Television coverage is extremely important for any professional sport, and rugby league is no different. Indeed, the branded lorries that constitute the Stobart Group’s payment for the title sponsorship of Super League seem to be adverts for Sky Sports’ coverage of the competition rather than the competition itself. The relationship of our game to different broadcasters has often been controversial – whether it’s the suspected anti-league bias of the BBC or the perception that Sky have too much control over the game.
At the start of the 2012 season the prospects of televised rugby league can be divided into pros and cons – essentially “the good news”, and “the bad news”.
The good news is that the Stobart Super League is this season going to be showcased in two excellent highlights shows. Super League: Full Time, broadcast Sunday night on Sky Sports 4, is what many rugby league fans – myself included – have always wanted: a Match of the Day-style highlights show, scheduled at the end of the weekend in order to include all the fixtures. The hour-long show consisted of all the tries and incidents, interviews and intelligent analysis. The BBC have also raised the bar, the new-improved Super League Show getting good reviews and finding a permanent home on Monday nights rather than being bounced throughout the schedules almost at random.
The bad news is that those who need the Super League highlights more than anyone else – those without a Sky TV subscription – won’t benefit at all from the excellent Super League: Full Time. And that problem is exacerbated by the pig-headed insistence of the BBC to broadcast the Super League Show only to the northern regions in its regular slot, with a national broadcast being made a few hours later after everyone’s gone to bed. Those with access to the BBC’s iPlayer can watch the show at leisure, but the situation remains far from ideal.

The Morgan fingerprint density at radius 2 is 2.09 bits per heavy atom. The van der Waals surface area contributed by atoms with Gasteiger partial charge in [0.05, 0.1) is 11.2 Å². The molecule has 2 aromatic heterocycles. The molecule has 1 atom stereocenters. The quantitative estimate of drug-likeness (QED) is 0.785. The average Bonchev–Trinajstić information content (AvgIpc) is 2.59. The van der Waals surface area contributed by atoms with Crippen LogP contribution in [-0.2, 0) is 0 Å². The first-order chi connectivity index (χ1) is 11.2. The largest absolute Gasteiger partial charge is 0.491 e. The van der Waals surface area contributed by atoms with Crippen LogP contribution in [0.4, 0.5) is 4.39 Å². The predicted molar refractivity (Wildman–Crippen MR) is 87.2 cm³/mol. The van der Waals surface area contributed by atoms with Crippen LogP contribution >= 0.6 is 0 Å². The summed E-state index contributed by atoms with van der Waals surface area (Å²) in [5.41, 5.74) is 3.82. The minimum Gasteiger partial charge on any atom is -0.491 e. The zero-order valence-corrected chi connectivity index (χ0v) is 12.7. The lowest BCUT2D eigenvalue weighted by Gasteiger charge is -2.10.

The good news is that Sky values Super League so highly that it sees the competition as a summer-time replacement for live Premier League soccer on Monday nights. These Monday-night fixtures often pull in over a million viewers, and the theory is that those used to Monday-night sport will turn their interest to rugby league instead, at least temporarily, but hopefully permanently. There are many potential holes in the theory, but it’s pleasing to know that Sky think that highly of Super League, and if nothing else Monday night may prove a better TV slot than Saturday or Sunday late afternoon.
The bad news is that Monday-night games can prove very difficult for those who have to travel long distances by car, or those who have to travel anywhere by public transport. Of course none of this is universal – there are some who will find Monday nights better than Sunday afternoons. But people travelling from work or with young children find Friday nights difficult enough, and Monday nights will be even more difficult with work and school the following day as well. It’s also going to be hard on those clubs – namely Bradford and Wigan – who have to play on Monday night, and then again on Friday night.
The good news is that Premier Sports are planning excellent coverage of the Co-operative Championships this year, with an excellent commentary team of Dave Woods, Brian Noble and Ian Ramsdale (a prospect much more palatable than Hemmings, Stephenson and the Margin-Meter). This shows that Premier Sports really value the Championship – which is becoming a fully worthwhile competition in its own right – and with their NRL coverage Premier be broadcasting over 200 live games this season. The bad news is that Premier Sports is subscription only, meaning that this excellent coverage simply won’t be available to many fans.
There are, therefore, a number of pros and cons for televised rugby league this season. The upsides are the excellent coverage, and the value that the BBC, Sky and Premier Sports all find in broadcasting our game. The downsides are the limitations of that coverage, to those with access to particular channels by region or by subscription, and perhaps the lack of consideration given to supporters actually attending matches. One thing’s for sure though – we’ll all be watching as much of it as we possibly can from now until the Grand Final, and beyond.
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